Both Doster and Samuel Theis said the race for the 57th House District seat between Republican Bronna Kahle, of Adrian, and Democrat Harvey Schmidt, of Tecumseh, was one in which the fund had sent out mail. Kahle won.
Through a routine search of IRS documents, MCFN noticed the fund because of the $80,000 contribution, which is higher than the usual amounts of less than $20,000 given to administrative accounts based in Michigan. The Michigan Insurance Coalition’s $80,000 contribution was also the only contribution that the Leading Michigan Forward Fund had reported as of Nov. 28. The fund received additional contributions in December from Caremark RX Inc. ($500) and from Aetna ($250).
On its 2014 tax filing, the Michigan Insurance Coalition said its mission was specifically “to provide lobbying activities for insurance companies.”
House Speaker Tom Leonard (R-DeWitt) announced last week that Lana Theis would become chairwoman of the House Insurance Committee for the 2017-2018 session. Leonard himself held that position during the 2015-2016 session when Lana Theis was his vice chair.
Asked why the coalition had given such a large contribution to the account and whether it had given such large contributions to accounts connected to other lawmakers, Mark Fisk, spokesperson for the Michigan Insurance Coalition, replied in an emailed statement.
“The Michigan Insurance Coalition is proud to participate politically to advocate for the more than 30,000 men and women who work in the insurance industry, and to support lawmakers from both parties who support growing jobs and improving Michigan’s economy,” Fisk’s statement said.
Last week, Samuel Theis said he had no context for judging whether the $80,000 contribution was large or not, adding, “We were happy to have it.”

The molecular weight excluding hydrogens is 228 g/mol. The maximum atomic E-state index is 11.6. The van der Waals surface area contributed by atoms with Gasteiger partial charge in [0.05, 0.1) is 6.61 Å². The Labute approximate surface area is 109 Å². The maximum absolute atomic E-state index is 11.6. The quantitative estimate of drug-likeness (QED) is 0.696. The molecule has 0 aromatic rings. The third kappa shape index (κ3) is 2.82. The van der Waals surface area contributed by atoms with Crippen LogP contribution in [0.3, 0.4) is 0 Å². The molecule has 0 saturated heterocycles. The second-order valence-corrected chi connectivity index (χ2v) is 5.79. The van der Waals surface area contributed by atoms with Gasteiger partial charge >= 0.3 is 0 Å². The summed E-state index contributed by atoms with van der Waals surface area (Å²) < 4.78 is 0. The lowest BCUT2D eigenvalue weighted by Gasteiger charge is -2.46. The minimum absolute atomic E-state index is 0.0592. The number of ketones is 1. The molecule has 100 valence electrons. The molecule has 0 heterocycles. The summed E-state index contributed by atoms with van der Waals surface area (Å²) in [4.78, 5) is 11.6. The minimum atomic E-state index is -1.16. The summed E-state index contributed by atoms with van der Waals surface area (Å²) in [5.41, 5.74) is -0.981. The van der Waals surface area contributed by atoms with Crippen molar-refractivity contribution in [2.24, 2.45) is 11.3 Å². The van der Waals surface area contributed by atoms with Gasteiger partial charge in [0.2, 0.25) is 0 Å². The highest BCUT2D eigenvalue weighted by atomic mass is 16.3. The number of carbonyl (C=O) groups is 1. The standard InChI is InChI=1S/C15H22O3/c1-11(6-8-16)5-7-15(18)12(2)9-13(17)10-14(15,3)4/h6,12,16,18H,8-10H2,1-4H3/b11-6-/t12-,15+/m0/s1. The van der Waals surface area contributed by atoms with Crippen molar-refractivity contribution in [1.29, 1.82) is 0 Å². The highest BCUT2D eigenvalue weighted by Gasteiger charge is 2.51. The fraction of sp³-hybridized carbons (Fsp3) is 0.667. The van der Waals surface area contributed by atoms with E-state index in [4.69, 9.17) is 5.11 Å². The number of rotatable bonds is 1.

If Leading Michigan Forward Fund had been a nonprofit organization, it wouldn’t have had to report its donors to the public, but it also would have had to engage in social welfare activities in addition to its political activities.
An investigation by MCFN and MLive in 2016 found that at least one in every three state lawmakers is connected to an administrative account or nonprofit that falls outside normal campaign finance disclosure requirements and that can accept money from corporations.
In its newest filing made in January, the Leading Michigan Forward Fund reported paying Cornerstone Associates $710 for tax and legal services. According ot the company's website, Samuel Theis founded the company. Samuel Theis said Cornerstone Associates has been keeping the records for the fund.
Leading Michigan Forward Fund paid $300 to M. Mason Designs last fall, according to IRS filings. M. Mason Designs also has a 620 N. Kane Road, Webberville, address. Reckling, who Lana Theis announced would be her chief of staff in 2015, is the owner of M. Mason Designs, according to the business’s website.
MLive did an extensive investigation in 2015 into legislative staffers in Michigan doing political work on the side in addition to their legislative duties.
Reckling and Lana Theis didn’t respond to requests for comment themselves, but Doster responded after MCFN reached out to them.
Gideon D’Assandro, spokesperson for the House Republicans, said Reckling had approval from House leadership to work for Victory Graphics & Consulting in addition to her legislative duties. Staffers are supposed to get such approval for paid work they do on top of their work for the Legislature.